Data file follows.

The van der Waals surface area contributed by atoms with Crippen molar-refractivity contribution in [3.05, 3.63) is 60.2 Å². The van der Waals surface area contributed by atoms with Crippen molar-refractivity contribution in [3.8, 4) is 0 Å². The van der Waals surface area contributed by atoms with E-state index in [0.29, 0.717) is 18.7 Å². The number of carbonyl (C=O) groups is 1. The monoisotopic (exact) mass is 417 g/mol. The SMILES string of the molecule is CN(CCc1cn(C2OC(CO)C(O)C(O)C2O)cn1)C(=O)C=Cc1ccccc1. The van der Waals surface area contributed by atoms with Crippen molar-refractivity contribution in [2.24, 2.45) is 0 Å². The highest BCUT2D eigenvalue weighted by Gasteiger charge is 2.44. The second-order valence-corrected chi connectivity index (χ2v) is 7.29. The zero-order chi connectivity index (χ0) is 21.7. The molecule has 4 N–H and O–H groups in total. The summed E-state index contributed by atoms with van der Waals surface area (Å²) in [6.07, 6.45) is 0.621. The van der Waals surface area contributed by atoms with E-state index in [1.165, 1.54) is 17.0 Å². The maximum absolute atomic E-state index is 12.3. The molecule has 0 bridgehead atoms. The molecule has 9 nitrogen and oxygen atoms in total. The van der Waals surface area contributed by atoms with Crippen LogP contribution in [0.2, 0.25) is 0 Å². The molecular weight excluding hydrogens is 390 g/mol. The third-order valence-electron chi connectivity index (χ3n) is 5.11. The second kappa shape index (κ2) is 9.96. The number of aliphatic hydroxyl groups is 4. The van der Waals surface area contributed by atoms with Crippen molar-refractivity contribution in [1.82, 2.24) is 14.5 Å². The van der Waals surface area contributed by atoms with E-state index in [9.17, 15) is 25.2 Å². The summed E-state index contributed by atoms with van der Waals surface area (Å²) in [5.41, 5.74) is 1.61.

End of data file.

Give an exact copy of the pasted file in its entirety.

The van der Waals surface area contributed by atoms with Crippen molar-refractivity contribution in [3.05, 3.63) is 60.2 Å². The van der Waals surface area contributed by atoms with Crippen molar-refractivity contribution in [3.8, 4) is 0 Å². The van der Waals surface area contributed by atoms with E-state index in [0.29, 0.717) is 18.7 Å². The number of carbonyl (C=O) groups is 1. The monoisotopic (exact) mass is 417 g/mol. The SMILES string of the molecule is CN(CCc1cn(C2OC(CO)C(O)C(O)C2O)cn1)C(=O)C=Cc1ccccc1. The van der Waals surface area contributed by atoms with Crippen molar-refractivity contribution in [2.24, 2.45) is 0 Å². The highest BCUT2D eigenvalue weighted by Gasteiger charge is 2.44. The second-order valence-corrected chi connectivity index (χ2v) is 7.29. The zero-order chi connectivity index (χ0) is 21.7. The molecule has 4 N–H and O–H groups in total. The summed E-state index contributed by atoms with van der Waals surface area (Å²) in [6.07, 6.45) is 0.621. The van der Waals surface area contributed by atoms with E-state index in [1.165, 1.54) is 17.0 Å². The maximum absolute atomic E-state index is 12.3. The molecule has 0 bridgehead atoms. The molecule has 9 nitrogen and oxygen atoms in total. The van der Waals surface area contributed by atoms with Crippen LogP contribution in [0.2, 0.25) is 0 Å². The molecular weight excluding hydrogens is 390 g/mol. The third-order valence-electron chi connectivity index (χ3n) is 5.11. The second kappa shape index (κ2) is 9.96. The number of aliphatic hydroxyl groups is 4. The van der Waals surface area contributed by atoms with Crippen molar-refractivity contribution in [1.82, 2.24) is 14.5 Å². The van der Waals surface area contributed by atoms with E-state index in [9.17, 15) is 25.2 Å². The summed E-state index contributed by atoms with van der Waals surface area (Å²) in [5.41, 5.74) is 1.61.